Using Microsoft OneNote for, Well, Everything

Image: Microsoft
Image: Microsoft

After Microsoft OneNote became free for everyone, everywhere, I decided to invest my time into using it for new and a few existing projects. I’m using it to organize my wedding, plan next year’s homeschooling, and my current book writing projects. I’m using it for random household lists. I’m using it to keep all of my ideas in one place. I’ve made myself at home there: writing, including images, tables, resource material, and different categories of information. What do I think?

I love it. Love. It. It is perfect for how I think, and how I prefer to organize things. Though I had started using Scrivener for writing books, it has a lot of features that, frankly, I just don’t use. Daily writing goals are useful for NaNoWriMo, but generally I don’t have a set amount of time each day to set aside for writing. So I’m happy with OneNote, except for one thing.

OneNote doesn’t have character or word counts. Microsoft, please add this feature! You have it in Word, so I doubt it’s impossible to add to OneNote. Okay, back to the good stuff.

Image: Microsoft
Image: Microsoft

The way OneNote organizes your notebooks, tabs, and pages, with plenty of color coding, feels so comfortable to me. You click on one notebook at a time, and ignore the rest. The colored tabs at the top help you clearly see which part of that notebook you’re working in. The page listing over at the right is a little hidden for how I scan the page, but I remember it’s there, and I like how it’s in its own spot. This arrangement gives an apparent physical separation in the hierarchy, unlike in Evernote, like I seem to need.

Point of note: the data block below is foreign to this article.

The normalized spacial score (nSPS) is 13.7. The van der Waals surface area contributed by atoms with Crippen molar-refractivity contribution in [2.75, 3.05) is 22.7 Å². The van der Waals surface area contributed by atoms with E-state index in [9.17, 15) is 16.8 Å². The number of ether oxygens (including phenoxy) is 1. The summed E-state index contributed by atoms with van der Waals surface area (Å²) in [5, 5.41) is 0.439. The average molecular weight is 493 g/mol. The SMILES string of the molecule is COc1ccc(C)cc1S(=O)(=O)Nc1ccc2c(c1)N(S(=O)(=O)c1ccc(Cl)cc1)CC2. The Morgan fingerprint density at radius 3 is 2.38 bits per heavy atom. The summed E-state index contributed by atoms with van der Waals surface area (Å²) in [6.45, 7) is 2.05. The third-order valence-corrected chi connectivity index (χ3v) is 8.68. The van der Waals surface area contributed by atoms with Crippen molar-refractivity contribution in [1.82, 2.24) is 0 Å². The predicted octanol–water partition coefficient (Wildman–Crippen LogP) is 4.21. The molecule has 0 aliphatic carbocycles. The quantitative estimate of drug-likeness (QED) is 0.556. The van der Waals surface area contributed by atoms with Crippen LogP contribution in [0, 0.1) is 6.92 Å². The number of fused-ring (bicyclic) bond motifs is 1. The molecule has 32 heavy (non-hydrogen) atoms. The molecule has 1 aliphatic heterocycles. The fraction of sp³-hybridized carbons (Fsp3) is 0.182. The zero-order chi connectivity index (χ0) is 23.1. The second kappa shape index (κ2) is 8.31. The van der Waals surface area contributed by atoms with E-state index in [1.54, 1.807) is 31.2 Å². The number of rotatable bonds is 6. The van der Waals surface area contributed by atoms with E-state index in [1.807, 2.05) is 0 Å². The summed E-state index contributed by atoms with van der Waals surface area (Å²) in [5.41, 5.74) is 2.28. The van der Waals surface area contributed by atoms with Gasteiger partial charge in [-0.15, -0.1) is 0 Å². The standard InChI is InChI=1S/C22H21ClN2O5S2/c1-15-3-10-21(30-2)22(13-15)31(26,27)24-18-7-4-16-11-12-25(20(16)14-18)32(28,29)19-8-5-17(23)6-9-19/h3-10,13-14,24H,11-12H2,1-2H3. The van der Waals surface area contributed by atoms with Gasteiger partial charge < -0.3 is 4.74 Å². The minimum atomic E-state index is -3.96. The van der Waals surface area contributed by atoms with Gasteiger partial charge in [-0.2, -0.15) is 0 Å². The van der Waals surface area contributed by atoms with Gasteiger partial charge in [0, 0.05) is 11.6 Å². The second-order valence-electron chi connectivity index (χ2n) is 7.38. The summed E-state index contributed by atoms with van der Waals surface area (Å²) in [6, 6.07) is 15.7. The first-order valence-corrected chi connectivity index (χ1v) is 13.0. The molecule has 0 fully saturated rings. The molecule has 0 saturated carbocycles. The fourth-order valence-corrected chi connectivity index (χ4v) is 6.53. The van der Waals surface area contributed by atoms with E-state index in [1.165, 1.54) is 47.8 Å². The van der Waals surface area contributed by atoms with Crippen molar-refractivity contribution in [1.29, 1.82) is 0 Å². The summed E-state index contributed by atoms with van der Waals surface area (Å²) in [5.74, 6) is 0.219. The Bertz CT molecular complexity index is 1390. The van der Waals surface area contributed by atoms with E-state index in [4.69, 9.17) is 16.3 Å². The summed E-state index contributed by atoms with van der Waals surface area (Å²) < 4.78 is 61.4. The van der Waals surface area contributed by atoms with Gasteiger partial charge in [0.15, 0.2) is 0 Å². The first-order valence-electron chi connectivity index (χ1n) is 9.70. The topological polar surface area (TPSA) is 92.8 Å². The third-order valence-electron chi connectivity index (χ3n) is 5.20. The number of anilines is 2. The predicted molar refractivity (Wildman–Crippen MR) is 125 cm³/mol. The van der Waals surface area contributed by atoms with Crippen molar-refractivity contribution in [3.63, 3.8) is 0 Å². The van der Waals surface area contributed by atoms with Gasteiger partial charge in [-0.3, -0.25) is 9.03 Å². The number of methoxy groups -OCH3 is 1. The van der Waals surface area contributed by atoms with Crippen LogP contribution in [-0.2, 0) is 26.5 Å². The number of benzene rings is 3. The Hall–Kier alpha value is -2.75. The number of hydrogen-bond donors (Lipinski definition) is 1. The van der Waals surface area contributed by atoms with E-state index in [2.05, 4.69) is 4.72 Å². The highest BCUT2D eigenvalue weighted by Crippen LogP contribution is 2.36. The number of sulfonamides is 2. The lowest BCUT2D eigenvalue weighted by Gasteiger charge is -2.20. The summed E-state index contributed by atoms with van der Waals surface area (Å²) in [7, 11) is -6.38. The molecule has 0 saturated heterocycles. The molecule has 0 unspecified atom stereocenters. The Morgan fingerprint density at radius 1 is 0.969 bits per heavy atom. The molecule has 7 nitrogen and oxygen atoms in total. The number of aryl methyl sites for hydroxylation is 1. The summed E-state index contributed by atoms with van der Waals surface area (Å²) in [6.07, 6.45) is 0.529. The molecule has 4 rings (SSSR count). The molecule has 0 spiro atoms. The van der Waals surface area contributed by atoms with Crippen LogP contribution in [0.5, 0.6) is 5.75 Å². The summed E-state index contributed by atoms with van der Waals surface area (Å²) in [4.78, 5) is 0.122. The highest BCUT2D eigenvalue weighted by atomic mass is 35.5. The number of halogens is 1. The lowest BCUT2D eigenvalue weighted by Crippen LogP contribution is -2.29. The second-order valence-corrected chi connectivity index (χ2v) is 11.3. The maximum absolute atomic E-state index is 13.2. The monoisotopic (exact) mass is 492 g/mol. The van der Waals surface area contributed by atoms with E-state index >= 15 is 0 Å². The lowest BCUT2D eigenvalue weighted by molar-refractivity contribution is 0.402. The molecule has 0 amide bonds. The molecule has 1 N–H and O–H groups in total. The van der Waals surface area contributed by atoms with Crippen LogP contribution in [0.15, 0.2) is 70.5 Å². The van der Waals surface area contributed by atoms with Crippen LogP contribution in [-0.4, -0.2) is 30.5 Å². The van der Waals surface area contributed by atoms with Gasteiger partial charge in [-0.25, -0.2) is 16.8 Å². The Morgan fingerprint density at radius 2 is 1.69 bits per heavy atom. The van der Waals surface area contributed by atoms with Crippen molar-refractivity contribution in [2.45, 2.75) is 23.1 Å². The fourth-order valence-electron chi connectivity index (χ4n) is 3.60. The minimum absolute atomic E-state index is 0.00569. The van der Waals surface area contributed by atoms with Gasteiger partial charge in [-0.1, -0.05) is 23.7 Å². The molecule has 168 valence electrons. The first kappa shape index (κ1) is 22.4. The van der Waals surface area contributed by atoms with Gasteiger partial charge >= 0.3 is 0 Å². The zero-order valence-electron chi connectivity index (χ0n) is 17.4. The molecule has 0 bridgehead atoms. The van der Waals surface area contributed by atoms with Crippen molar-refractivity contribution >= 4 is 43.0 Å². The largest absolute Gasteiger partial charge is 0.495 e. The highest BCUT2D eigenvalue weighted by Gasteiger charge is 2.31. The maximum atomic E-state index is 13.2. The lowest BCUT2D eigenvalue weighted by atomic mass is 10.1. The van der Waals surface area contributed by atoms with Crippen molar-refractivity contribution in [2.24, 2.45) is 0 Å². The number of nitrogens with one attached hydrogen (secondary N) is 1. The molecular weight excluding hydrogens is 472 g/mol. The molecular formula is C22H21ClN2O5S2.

I haven’t yet had a reason to record audio or video within my OneNote files, but if I do get to use it while taking notes during a meeting, the feature which shows you where you were in the audio when you took specific notes is ingenious.

One of OneNote’s best features is this: If you save your notebook to OneDrive (formerly called SkyDrive), it synchronizes all of your work across all of your devices. So my computer, my phone, my laptop, and my tablets all have the same information. I count on this feature on a regular basis. You can also choose to save your work locally, or share notebooks with others. There are so many features within OneNote that I feel like I’ve just scratched the surface of possibilities.

Sometimes, you just find a program that works for you. Perfectly. (Or it would fit perfectly if it did word and character counts.) So perfectly that you would pay for it. But it’s free! OneNote is one of those programs for me. As someone who loves to stay organized, it keeps as much information as I need in one place. I recommend it, without reservation, to everyone.

Note: As part of the Windows Champions program, I have been loaned Windows 8.1 devices for the purpose of these reviews. The views expressed in these reviews are my honest opinions about the hardware and software involved.

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Jenny Bristol is an Editor at GeekDad and a founding Director at GeekMom. She is a lifelong geek who spends her time learning, writing, homeschooling her two wickedly smart kids, losing herself in history, and mastering the art of traveling on a shoestring.